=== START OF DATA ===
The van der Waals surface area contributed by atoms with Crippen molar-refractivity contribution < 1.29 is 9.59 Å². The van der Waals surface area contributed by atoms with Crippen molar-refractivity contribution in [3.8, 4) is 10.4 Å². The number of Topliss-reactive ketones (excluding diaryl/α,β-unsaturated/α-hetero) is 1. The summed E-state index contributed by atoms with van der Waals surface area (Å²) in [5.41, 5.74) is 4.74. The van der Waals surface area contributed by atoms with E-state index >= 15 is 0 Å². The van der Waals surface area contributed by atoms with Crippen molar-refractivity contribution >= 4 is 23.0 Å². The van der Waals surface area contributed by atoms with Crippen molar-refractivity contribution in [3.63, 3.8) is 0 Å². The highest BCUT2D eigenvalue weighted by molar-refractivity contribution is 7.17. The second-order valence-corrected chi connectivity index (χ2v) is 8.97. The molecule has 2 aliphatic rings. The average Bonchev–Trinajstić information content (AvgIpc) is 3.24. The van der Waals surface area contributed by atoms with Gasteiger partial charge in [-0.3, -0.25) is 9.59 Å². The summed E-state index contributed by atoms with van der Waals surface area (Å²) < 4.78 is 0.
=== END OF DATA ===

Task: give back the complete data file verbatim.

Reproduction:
The van der Waals surface area contributed by atoms with Crippen molar-refractivity contribution < 1.29 is 9.59 Å². The van der Waals surface area contributed by atoms with Crippen molar-refractivity contribution in [3.8, 4) is 10.4 Å². The number of Topliss-reactive ketones (excluding diaryl/α,β-unsaturated/α-hetero) is 1. The summed E-state index contributed by atoms with van der Waals surface area (Å²) in [5.41, 5.74) is 4.74. The van der Waals surface area contributed by atoms with E-state index >= 15 is 0 Å². The van der Waals surface area contributed by atoms with Crippen molar-refractivity contribution >= 4 is 23.0 Å². The van der Waals surface area contributed by atoms with Crippen molar-refractivity contribution in [3.63, 3.8) is 0 Å². The highest BCUT2D eigenvalue weighted by molar-refractivity contribution is 7.17. The second-order valence-corrected chi connectivity index (χ2v) is 8.97. The molecule has 2 aliphatic rings. The average Bonchev–Trinajstić information content (AvgIpc) is 3.24. The van der Waals surface area contributed by atoms with Gasteiger partial charge in [-0.3, -0.25) is 9.59 Å². The summed E-state index contributed by atoms with van der Waals surface area (Å²) < 4.78 is 0.